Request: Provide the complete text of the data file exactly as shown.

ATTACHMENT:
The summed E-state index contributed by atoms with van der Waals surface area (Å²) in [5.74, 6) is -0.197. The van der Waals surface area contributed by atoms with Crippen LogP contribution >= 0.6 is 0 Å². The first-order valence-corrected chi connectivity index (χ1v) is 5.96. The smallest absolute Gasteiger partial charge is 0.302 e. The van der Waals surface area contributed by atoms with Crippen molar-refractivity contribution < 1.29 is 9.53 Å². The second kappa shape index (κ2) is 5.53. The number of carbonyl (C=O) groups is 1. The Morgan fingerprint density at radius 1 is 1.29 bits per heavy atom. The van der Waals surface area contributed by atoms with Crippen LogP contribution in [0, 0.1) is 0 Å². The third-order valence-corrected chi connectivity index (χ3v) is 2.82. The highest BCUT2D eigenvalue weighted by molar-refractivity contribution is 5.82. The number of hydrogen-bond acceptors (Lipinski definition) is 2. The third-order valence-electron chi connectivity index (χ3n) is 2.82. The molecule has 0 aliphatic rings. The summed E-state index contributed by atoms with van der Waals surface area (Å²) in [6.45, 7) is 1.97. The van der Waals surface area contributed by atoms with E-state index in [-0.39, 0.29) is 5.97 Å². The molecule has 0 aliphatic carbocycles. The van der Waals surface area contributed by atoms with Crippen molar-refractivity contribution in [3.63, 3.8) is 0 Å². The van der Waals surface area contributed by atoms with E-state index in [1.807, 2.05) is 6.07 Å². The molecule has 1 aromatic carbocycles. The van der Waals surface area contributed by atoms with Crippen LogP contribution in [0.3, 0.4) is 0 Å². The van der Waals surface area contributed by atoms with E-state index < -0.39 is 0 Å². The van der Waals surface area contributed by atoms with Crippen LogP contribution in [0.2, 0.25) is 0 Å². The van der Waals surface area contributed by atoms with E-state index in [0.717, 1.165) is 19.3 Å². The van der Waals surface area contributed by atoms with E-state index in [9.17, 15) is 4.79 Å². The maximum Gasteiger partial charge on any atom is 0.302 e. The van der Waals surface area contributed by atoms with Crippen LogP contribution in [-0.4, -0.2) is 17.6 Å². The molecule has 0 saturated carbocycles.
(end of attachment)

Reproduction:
The summed E-state index contributed by atoms with van der Waals surface area (Å²) in [5.74, 6) is -0.197. The van der Waals surface area contributed by atoms with Crippen LogP contribution >= 0.6 is 0 Å². The first-order valence-corrected chi connectivity index (χ1v) is 5.96. The smallest absolute Gasteiger partial charge is 0.302 e. The van der Waals surface area contributed by atoms with Crippen molar-refractivity contribution < 1.29 is 9.53 Å². The second kappa shape index (κ2) is 5.53. The number of carbonyl (C=O) groups is 1. The Morgan fingerprint density at radius 1 is 1.29 bits per heavy atom. The van der Waals surface area contributed by atoms with Crippen LogP contribution in [0, 0.1) is 0 Å². The third-order valence-corrected chi connectivity index (χ3v) is 2.82. The highest BCUT2D eigenvalue weighted by molar-refractivity contribution is 5.82. The number of hydrogen-bond acceptors (Lipinski definition) is 2. The third-order valence-electron chi connectivity index (χ3n) is 2.82. The molecule has 0 aliphatic rings. The summed E-state index contributed by atoms with van der Waals surface area (Å²) in [6.45, 7) is 1.97. The van der Waals surface area contributed by atoms with E-state index in [-0.39, 0.29) is 5.97 Å². The molecule has 0 aliphatic carbocycles. The van der Waals surface area contributed by atoms with Crippen molar-refractivity contribution in [3.63, 3.8) is 0 Å². The van der Waals surface area contributed by atoms with E-state index in [1.807, 2.05) is 6.07 Å². The molecule has 1 aromatic carbocycles. The van der Waals surface area contributed by atoms with Crippen LogP contribution in [0.3, 0.4) is 0 Å². The van der Waals surface area contributed by atoms with E-state index < -0.39 is 0 Å². The van der Waals surface area contributed by atoms with Crippen LogP contribution in [0.2, 0.25) is 0 Å². The van der Waals surface area contributed by atoms with E-state index in [0.717, 1.165) is 19.3 Å². The van der Waals surface area contributed by atoms with E-state index in [9.17, 15) is 4.79 Å². The maximum Gasteiger partial charge on any atom is 0.302 e. The van der Waals surface area contributed by atoms with Crippen LogP contribution in [-0.4, -0.2) is 17.6 Å². The molecule has 0 saturated carbocycles.